By Jack Carson
Newly graduated veterinarian Melissa Magnotta didn't grow up around cattle - or any other farm animals for that matter. Living about an hour from New York City her only exposure to livestock came from a trip to the zoo.
Krystal Kidder, a year away from graduation, grew up in Nebraska but her only experience with beef cattle was driving by feedlots.
Even with exposure to large-animal practice in vet school - Magnotta at Oklahoma State and Kidder at Kansas State - both women say they had given no consideration to any type large-animal practice before a Pfizer Animal Health's "externship program" hooked them up four weeks working with beef- and dairy-cattle veterinarians. That program is designed to expose more vet students to large animal medicine, perhaps encouraging more to go into this type practice.
Today both women say their experiences with the program definitely changed their outlook on large-animal or mixed-practice veterinary medicine.
Magnotta, once a volunteer for the Connecticut Audubon Society helping injured wildlife, says she is now considering working in animal agriculture or at least in a mixed practice.
"I had taken some business, animal classes and of course worked with large animals in some of my classes but I hadn't really considered working in a mixed-animal practice as a career," she said. "I had friends (in Oklahoma) with cattle but never really thought it would be something I wanted to do. After working with Marshfield (Veterinary Services in Marshfield WI) - Oh, yeah, it really appealed to me!"
The Marshfield practice consisted of five large-animal and two small-animal veterinarians. Magnotta said the range and variety of work surprised her and she discovered she liked working with cattle. Perhaps a foreign concept to those who have spent entire lives and careers working with livestock, the reality is many future veterinarians have no experience and are going to be literally learning on the job.
"Every day we did something different and I liked it all," she said. "You learned something new every time you went out. This really made me think about where our food comes from and everything that goes into food animal production. I really liked being a part of it all."
The diversity in large animal agriculture was another thing she found surprising.
"We worked on everything from small mom-and-pop operations to huge, huge dairies," Magnotta says. "Everything was different and it really made a difference in how we had to respond."
This is something both women refer to when talking about treating cattle: In addition to having no previous experience working cattle, both women say they had an initial hesitance about working with animals much larger than they are.
Kidder said her four-week externship with Corydon Veterinary Clinic in Corydon, Iowa, answered a question she had pondered since being accepted into vet school: How can I handle animals as large as cattle?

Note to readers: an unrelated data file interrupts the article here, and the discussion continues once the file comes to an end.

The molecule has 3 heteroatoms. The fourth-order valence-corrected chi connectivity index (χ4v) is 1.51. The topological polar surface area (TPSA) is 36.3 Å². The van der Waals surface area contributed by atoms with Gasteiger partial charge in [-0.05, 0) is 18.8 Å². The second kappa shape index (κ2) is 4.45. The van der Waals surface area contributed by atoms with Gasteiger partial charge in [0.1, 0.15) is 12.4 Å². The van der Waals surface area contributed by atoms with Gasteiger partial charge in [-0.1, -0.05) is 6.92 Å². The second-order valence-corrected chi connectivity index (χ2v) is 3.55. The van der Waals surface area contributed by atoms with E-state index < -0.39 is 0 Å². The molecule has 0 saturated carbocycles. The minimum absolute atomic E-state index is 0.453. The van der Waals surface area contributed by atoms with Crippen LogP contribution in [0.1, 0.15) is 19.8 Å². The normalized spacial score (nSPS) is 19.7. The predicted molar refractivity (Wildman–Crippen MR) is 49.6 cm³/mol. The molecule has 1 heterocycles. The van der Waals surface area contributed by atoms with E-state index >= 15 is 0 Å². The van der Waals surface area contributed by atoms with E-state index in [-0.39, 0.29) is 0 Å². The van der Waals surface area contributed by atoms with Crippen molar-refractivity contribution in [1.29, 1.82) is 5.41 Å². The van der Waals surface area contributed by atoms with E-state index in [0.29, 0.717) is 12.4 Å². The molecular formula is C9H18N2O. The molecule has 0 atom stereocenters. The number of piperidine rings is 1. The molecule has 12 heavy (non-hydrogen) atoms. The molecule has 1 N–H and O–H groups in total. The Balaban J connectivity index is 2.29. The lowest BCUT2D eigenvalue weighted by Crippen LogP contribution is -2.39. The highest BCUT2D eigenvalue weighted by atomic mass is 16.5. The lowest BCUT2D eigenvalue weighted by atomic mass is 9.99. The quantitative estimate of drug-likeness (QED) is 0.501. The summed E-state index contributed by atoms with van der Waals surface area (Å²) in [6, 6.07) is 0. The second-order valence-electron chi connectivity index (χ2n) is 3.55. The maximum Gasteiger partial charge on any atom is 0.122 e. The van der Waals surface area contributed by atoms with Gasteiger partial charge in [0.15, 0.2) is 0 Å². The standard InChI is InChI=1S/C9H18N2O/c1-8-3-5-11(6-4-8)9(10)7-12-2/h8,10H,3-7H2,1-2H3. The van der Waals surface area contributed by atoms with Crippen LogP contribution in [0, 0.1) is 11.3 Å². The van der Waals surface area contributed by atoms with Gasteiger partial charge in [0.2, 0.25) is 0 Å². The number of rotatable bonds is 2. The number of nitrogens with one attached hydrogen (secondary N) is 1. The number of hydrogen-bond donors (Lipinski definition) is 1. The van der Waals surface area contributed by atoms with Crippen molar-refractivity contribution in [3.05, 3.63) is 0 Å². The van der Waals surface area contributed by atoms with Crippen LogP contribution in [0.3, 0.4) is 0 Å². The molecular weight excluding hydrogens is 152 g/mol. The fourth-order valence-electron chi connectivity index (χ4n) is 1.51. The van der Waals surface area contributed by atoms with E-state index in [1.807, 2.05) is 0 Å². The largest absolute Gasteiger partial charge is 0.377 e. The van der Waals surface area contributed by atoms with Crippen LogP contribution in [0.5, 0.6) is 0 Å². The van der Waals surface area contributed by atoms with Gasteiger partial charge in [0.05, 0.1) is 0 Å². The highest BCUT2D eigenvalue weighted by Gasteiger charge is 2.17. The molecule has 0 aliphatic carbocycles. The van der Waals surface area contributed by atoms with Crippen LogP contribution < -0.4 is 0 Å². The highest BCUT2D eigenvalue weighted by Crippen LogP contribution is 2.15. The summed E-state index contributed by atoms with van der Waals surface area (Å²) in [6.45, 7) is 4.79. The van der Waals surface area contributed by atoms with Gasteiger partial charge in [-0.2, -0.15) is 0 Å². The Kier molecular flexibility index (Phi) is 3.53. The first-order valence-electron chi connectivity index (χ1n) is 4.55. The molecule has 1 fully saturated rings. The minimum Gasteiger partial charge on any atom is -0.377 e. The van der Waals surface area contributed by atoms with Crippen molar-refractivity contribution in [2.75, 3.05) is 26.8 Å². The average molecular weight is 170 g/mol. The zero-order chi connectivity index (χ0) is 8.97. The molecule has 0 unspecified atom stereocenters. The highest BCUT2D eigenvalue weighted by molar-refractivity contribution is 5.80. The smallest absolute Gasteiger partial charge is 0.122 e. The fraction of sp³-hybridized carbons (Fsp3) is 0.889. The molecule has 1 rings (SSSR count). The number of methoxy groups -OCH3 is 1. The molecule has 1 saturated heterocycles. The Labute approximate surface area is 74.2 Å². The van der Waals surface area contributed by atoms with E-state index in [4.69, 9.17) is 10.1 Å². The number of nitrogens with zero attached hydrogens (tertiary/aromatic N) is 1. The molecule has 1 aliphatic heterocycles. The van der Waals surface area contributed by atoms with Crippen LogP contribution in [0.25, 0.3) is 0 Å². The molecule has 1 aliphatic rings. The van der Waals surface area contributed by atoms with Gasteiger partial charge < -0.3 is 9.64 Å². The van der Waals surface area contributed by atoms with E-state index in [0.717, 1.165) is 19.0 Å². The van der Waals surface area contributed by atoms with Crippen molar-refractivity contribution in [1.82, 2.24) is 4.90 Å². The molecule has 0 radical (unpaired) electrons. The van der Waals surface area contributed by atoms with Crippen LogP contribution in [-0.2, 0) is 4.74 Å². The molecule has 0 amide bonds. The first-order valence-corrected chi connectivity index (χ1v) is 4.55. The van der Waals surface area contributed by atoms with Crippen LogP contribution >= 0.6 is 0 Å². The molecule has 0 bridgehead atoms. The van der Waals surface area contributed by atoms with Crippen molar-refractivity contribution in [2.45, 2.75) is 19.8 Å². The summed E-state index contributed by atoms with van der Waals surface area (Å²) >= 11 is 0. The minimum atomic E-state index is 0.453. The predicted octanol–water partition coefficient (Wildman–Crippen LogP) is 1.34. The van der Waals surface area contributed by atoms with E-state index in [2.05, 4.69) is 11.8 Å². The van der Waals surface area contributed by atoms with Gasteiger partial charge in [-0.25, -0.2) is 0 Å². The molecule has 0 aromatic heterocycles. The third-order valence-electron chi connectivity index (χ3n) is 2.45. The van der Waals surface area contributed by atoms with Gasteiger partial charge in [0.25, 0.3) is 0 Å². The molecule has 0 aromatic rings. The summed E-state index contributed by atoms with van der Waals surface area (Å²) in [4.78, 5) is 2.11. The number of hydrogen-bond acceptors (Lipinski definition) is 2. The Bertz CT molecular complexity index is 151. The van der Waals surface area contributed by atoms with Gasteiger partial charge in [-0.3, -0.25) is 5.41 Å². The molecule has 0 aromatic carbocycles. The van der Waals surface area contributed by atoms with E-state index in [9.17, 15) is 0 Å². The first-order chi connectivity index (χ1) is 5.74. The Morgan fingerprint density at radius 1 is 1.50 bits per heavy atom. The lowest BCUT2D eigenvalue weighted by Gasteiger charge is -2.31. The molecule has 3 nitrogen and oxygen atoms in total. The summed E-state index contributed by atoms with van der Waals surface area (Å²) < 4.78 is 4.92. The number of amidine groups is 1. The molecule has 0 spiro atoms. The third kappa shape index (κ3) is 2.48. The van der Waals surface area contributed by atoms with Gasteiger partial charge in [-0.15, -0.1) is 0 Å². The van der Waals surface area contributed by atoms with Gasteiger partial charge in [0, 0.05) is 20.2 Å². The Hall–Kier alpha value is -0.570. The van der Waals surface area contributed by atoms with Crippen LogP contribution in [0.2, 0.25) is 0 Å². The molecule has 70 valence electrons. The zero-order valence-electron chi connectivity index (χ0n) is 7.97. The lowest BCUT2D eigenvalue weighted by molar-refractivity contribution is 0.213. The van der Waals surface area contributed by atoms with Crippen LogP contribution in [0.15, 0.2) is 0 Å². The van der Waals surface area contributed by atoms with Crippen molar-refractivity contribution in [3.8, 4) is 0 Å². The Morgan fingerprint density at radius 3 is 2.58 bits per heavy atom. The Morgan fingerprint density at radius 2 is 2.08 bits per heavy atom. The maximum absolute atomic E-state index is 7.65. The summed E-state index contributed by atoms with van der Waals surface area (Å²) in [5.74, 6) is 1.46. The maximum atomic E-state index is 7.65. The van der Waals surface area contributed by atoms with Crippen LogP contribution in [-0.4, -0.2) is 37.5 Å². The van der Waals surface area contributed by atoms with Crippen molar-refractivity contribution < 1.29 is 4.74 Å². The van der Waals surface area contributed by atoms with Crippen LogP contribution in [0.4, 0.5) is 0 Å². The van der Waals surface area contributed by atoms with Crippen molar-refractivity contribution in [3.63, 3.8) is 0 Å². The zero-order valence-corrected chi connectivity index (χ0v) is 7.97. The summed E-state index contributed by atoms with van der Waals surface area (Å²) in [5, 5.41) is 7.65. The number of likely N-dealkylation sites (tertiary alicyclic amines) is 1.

"They're so big and I'm so small, it was intimidating," she admits. "We had lady vets at the clinic as well as the university and I finally learned that it's the way you go about things that matters. You can work cattle if you have the technique. I know who Temple Grandin is now."
Still, it was actually working cattle with practicing veterinarians that finally made her comfortable enough to enjoy the work.
"One of the things I took away from the program was the emphasis on safety at the clinic," Kidder says. "My comfort level progressed due to my experiences with the program and I'm definitely interested in a mixed animal practice if the opportunity comes along."
The externship program provided something else to the girl from Nebraska who had no agricultural contacts. She was able to spend time with beef producers and learned some things about the industry.
"I was surprised by how interested the producers are about their animal's welfare," Kidder said. "The producers are all about their animals and that wasn't something I had expected. Their welfare and health of their animals is really part of the economic aspects of the cattle business and the clients are very easy to talk to because it's so important to them."
So, what are the chances either of these young women actually go into a large animal or mixed animal practice? Both say it's up in the air but the likelihood is better than when they first enrolled in vet school.
Kidder said she is dating a vet student who aspires to move to Montana and work in a large-animal practice. She says she can easily see the two of them working in a mixed practice. Magnotta said she doesn't have plans at this time but after living in Oklahoma for a while doesn't see New England in her future.
"I'll be going south," she said. "I'll definitely find my dirt road again."
Carson writes from Noble, Oklahoma.